Still no resolution in Kwinana buffer zone debate

Residents protesting against the buffer zone.
Residents protesting against the buffer zone.

MANDOGALUP residents are still protesting after a meeting with Kwinana Industries Council failed to bring a settlement suitable for both parties.

KIC chairman Chris Oughton said he went into the meeting hoping to show the residents what options were available to them, should the buffer zone come to fruition.

“I invited the residents to the meeting to discuss alternatives to a change from their current ‘residential’ zoning to ‘light or special industry’ zoning,” he said.

“I wanted to show them that they could probably do very well financially if they worked collectively together to have the land rezoned to light industry.”

Mr Oughton said he thought the residents were amped up by “Satterley people” who attended the meeting despite not being invited.

Local landowner Mark Wells accused the State Government and the industry of scare mongering.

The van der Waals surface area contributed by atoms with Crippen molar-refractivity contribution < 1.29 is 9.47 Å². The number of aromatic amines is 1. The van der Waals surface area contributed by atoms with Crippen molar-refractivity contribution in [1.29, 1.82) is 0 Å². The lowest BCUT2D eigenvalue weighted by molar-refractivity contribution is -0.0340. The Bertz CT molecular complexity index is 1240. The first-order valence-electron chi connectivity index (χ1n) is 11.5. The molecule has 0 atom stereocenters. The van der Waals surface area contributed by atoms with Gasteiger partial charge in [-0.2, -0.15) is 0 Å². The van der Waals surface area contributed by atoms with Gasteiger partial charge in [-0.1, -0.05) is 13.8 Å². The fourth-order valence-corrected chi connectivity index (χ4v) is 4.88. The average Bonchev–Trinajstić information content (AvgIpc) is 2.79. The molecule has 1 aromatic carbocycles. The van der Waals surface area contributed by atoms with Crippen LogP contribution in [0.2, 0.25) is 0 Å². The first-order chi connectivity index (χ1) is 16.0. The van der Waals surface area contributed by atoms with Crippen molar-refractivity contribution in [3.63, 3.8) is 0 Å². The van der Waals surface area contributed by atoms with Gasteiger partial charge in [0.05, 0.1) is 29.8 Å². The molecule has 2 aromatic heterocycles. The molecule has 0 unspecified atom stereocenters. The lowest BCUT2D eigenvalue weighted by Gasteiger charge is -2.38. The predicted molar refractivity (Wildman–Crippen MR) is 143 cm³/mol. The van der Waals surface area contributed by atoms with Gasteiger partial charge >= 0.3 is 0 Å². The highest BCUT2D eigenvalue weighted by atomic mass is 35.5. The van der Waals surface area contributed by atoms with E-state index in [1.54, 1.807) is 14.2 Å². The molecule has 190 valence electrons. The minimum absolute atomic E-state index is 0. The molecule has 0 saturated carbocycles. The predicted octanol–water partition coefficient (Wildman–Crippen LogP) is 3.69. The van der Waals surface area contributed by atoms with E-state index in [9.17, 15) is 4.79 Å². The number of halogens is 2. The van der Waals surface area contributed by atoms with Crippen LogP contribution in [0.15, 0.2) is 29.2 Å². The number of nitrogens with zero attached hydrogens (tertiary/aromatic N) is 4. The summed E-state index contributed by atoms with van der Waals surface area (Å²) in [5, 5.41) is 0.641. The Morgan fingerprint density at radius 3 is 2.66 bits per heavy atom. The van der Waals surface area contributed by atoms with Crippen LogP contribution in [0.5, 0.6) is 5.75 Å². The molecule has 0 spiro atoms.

“I want the KIC to know that we will not give up and we will not be bullied by big industry or by the Government,” he said.

“The Government is trying to scare the public by stating there is a health risk living in this area.

“Studies and evidence suggest otherwise. I want to know what their hidden agenda is.

“If market gardeners can operate and sell their produce that we buy in supermarkets, Alcoa can have a social club within this area and my family has lived here for more than 80 years, I want to see evidence of the health risk.”

Mr Oughton sought to clear up the health concerns by saying: “The issue in Mandogalup is not about the health of the residents, it is about their amenity.”

Premier Colin Barnett talking about the health and amenity of residents was in relation to the entire buffer zone, not just the Mandogalup area.

Mr Oughton went on to question Satterley’s motive in fighting the buffer zone.

Just because the land could not be zoned for housing did not mean it could not be zoned for light industrial or maybe even commercial.

“The point it that it still has substantial value,” he told the residents.